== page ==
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National Cancer Institute   U.S. National Institutes of
Rapid Response Surveillance Studies
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 Methodologic Issues
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Methodological Issues - Pathology/Biospecimen

This area of research studies the biologic factors associated with the development of cancer as well as the influence of these factors on tumor progression. Learning more about the development and progression of disease will help to speed cancer diagnosis, improve cancer care, and increase cancer survival.

RRSS investigators are conducting studies to:

  • investigate the feasibility of developing a tissue repository to study first degree relative pairs affected with the same cancer;
  • determine whether pathology reports can replace slide reviews in epidemiologic studies of women with ductal carcinoma in situ (DCIS) breast cancer;
  • determine discrepancies between original pathology reports of diagnosed DCIS vs. reports reclassified by three pathologists into sub-classifications;
  • investigate methods to obtain archival paraffin tissue blocks for hospital pathology departments;
  • identify new molecular markers that could be used to more precisely classify prostate cancer patients at high risk of disease progression;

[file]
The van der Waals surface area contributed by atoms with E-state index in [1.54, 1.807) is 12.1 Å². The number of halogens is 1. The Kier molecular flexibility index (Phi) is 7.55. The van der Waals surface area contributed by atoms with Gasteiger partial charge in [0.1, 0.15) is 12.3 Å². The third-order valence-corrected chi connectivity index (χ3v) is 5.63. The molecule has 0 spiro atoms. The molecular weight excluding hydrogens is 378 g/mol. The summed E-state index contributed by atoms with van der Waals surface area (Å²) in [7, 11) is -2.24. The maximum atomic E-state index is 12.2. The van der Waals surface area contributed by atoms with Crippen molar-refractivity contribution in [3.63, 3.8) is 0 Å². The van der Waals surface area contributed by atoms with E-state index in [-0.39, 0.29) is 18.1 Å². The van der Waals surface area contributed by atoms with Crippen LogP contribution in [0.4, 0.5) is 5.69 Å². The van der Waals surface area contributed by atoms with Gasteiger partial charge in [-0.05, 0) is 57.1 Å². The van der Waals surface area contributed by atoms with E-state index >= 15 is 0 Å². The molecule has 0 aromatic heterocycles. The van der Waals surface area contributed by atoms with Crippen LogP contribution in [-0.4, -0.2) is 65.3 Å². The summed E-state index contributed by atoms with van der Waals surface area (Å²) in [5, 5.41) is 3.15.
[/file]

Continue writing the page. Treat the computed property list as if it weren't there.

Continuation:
• focus on improving the surveillance of lymphoma subtypes;
  • work to establish a tissue resource from cases in the Prostate Cancer Outcomes Study (PCOS).

Registries Funded to Conduct these Studies

Detroit (Metropolitan)
Los Angeles
New Mexico
Northern California Cancer Center (SF-OAK)
Seattle (Puget Sound)

Key Findings

Researcher found they were able to obtain slides and tissue blocks for patients diagnosed with cancer provided that confidentiality was maintained and the material was properly handled.

A study examining slides and pathology reports found that pathologists had difficulty agreeing on five key DCIS variables from either the pathology report or from slides. These findings underscore the inherent difficulty in assessing and communicating DCIS prognostic factors.

Future Use

Findings from these studies will be applied in establishing tissue repositories.


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